We're big fans of Scottish writer/director Armando Iannucci here at Screen Anarchy, and have been ever since he was doing short comedic skits on the BBC. The man is now of course most famous for his series Veep
, The Thick of It
and his film In the Loop
, which was a scathing take at how the United Kingdom got pulled into a recent war.
In his new film The Death of Stalin
, Iannucci is no less scathing, and screenings of the film have in fact been forbidden in Russia, even though the events depicted in them happened 65 years ago. The official reason is that the film is seen as a foreign attempt at influencing the upcoming elections in Russia, "which is something that is very much disapproved there" according to Iannucci, who introduced his film at the closing evening of the International Film Festival Rotterdam. His statement was met with much laughter, and so was the film itself, as it is excellent.
The Death of Stalin
starts in 1953, with the Soviet Union's absolute dictator Joseph Stalin still very much alive, and the entire country cowering in fear of him. People get arrested, deported, tortured, raped and executed in huge numbers, by the security forces led by the sinister Lavrenti Beria.
So many people have disappeared, in fact, that when Stalin suffers a stroke, there are no expert doctors in Moscow anymore, as all have been either deported or killed. And when Stalin expires, the big question on everyone's mind is: "Now what?!"
Stalin's adjunct Georgy Malenkov automatically becomes the interim leader, but Beria is quick to start gunning for leadership. Trying to oppose him without losing his mind (or indeed head) is Nikita Khrushchev, but as Stalin's funeral proceeds, will he be able to juggle all the different factions which visit Moscow?
For those who know their history a bit, it will be no surprise who comes out on top, but the film is no less delightful for knowing the outcome in advance. The central committee is shown as a pack of rats on a sinking ship, all greedy, all scared, and all with plenty of blood on their hands already. The nation they must lead is internally paralyzed with fear, as years of extreme authoritarianism has crippled all processes until only violence and corruption remains.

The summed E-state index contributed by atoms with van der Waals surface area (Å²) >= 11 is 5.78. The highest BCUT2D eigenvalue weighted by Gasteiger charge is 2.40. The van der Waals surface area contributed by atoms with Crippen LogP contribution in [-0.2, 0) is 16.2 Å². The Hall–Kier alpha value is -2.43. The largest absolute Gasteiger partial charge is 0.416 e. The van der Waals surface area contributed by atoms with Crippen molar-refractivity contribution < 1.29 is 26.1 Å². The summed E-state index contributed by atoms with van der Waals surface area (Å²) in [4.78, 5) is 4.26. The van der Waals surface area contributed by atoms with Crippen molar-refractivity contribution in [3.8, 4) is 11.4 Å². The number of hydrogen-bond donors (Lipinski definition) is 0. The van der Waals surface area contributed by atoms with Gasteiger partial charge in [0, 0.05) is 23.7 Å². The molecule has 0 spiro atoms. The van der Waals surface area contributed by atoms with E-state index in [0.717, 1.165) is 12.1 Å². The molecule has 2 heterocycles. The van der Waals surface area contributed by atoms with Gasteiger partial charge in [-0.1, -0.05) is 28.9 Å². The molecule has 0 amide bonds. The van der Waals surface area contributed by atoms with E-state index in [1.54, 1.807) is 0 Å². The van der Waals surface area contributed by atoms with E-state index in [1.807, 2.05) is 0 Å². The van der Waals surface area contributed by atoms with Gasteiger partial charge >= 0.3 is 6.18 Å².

These "rats" are played by an impressive selection of comedians, stars and stage actors. Steve Buscemi and Simon Russell Beale form the two central antagonists as Khrushchev and Beria. Both are excellent and are surrounded (and sometimes threatened) by great supporting character work, courtesy of Jeffrey Tambor, Michael Palin... and Jason Isaacs. Oh man, Jason Isaacs... he basically changes the film the moment he arrives. After nearly a solid hour of watching terrified people, seeing someone who fearlessly doesn't give a fuck is borderline therapeutic, and Isaacs is obviously having buckets of fun playing the part.
"Buckets of fun" isn't actually a bad description of the film as a whole, though the laughter is mostly to offset the dour reality on display in the background. Armando Iannucci never lets you forget the utter tragedy of the millions of people trapped and enslaved by an inhumane regime (putting it mildly), and most of the humour in the film comes from the desperation shown by those who see their world crashing down in the wake of Stalin's power vacuum.
The Death of Stalin
looks sumptuous, and at times I was wondering if it would turn into a true historical epic. But the focus remains on its small group of central characters, and as they all find themselves at an extremely dangerous crossroads in the history of their country, this sure is exciting enough. That the film provides plenty of caustic entertainment as well is a great bonus. I like it better than In the Loop
even, and I'm now even more of an Armando Iannucci fan than I already was.
The Death of Stalin was the closing film of the 2018 International Film Festival Rotterdam, and will be released in the United States on March 8th.
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